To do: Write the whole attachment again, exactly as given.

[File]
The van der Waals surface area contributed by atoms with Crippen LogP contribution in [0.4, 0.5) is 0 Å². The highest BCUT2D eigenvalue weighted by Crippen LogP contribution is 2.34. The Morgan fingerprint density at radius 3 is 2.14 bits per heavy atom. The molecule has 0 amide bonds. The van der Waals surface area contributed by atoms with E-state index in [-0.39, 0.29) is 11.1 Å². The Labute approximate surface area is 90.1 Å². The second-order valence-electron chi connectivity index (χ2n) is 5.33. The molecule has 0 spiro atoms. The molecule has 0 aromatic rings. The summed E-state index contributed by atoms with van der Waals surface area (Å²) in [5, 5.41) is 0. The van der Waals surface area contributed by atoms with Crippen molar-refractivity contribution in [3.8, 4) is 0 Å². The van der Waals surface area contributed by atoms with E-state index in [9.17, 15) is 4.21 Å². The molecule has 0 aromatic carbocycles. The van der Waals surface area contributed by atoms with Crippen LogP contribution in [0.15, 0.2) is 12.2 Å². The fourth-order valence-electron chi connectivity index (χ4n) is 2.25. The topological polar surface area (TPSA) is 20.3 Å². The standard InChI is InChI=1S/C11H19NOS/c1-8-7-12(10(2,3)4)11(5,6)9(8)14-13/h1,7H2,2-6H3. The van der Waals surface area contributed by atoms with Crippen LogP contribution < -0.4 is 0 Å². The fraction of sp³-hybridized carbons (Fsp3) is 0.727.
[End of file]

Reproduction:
The van der Waals surface area contributed by atoms with Crippen LogP contribution in [0.4, 0.5) is 0 Å². The highest BCUT2D eigenvalue weighted by Crippen LogP contribution is 2.34. The Morgan fingerprint density at radius 3 is 2.14 bits per heavy atom. The molecule has 0 amide bonds. The van der Waals surface area contributed by atoms with E-state index in [-0.39, 0.29) is 11.1 Å². The Labute approximate surface area is 90.1 Å². The second-order valence-electron chi connectivity index (χ2n) is 5.33. The molecule has 0 spiro atoms. The molecule has 0 aromatic rings. The summed E-state index contributed by atoms with van der Waals surface area (Å²) in [5, 5.41) is 0. The van der Waals surface area contributed by atoms with Crippen molar-refractivity contribution in [3.8, 4) is 0 Å². The van der Waals surface area contributed by atoms with E-state index in [9.17, 15) is 4.21 Å². The molecule has 0 aromatic carbocycles. The van der Waals surface area contributed by atoms with Crippen LogP contribution in [0.15, 0.2) is 12.2 Å². The fourth-order valence-electron chi connectivity index (χ4n) is 2.25. The topological polar surface area (TPSA) is 20.3 Å². The standard InChI is InChI=1S/C11H19NOS/c1-8-7-12(10(2,3)4)11(5,6)9(8)14-13/h1,7H2,2-6H3. The van der Waals surface area contributed by atoms with Crippen LogP contribution < -0.4 is 0 Å². The fraction of sp³-hybridized carbons (Fsp3) is 0.727.